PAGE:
The Arctic and Inuit Internationalism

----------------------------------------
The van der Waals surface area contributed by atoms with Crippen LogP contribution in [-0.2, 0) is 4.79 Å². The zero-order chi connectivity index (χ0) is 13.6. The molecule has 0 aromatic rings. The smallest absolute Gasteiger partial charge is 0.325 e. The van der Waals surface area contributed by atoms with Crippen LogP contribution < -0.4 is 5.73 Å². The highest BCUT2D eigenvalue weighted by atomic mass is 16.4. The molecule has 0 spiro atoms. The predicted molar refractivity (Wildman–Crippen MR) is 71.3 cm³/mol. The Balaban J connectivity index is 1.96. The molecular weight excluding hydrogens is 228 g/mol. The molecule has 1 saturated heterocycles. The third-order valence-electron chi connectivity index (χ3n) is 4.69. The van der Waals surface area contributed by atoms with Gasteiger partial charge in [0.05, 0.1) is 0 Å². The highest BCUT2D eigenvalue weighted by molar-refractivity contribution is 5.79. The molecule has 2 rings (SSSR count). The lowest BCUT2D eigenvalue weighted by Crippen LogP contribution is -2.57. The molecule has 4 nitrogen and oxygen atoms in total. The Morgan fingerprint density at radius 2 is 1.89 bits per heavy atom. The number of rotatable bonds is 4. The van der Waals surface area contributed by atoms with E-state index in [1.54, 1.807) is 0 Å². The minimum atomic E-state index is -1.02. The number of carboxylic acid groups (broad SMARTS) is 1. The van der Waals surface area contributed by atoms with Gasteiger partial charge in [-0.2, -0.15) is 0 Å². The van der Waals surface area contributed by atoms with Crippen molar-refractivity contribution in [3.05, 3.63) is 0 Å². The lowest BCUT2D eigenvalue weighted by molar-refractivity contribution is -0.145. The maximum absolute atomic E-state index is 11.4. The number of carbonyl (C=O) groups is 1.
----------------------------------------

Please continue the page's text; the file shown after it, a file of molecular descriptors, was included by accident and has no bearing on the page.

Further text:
The driving force behind Inuit interest in international affairs has been the determination to solve the problems of under-development, environmental damage, social injustice, inadequate legal recognition and limited or non-existent self-government. To assist in the solution of these problems, the Inuit Circumpolar Conference (ICC) was founded in 1977. The Conference, which is presently headed by a Canadian Inuit (Mary Simon), holds a general assembly every three years and serves as the vehicle for overall Inuit identity and interests in the world. This identity has been developed in spite of international boundaries and East-West conflicts. Thus, the next general assembly, to be held in Sisimiut (Green-land) in 1989, will be the first where Soviet Inuit will join their kin from Alaska, Canada and Greenland. They will continue to address such fundamental issues as: the development of an overall Arctic policy ; the protection of the environment; sustainable development; international aboriginal rights; and the ongoing militarization of the Arctic, which is a cause of great concern to all Inuit.
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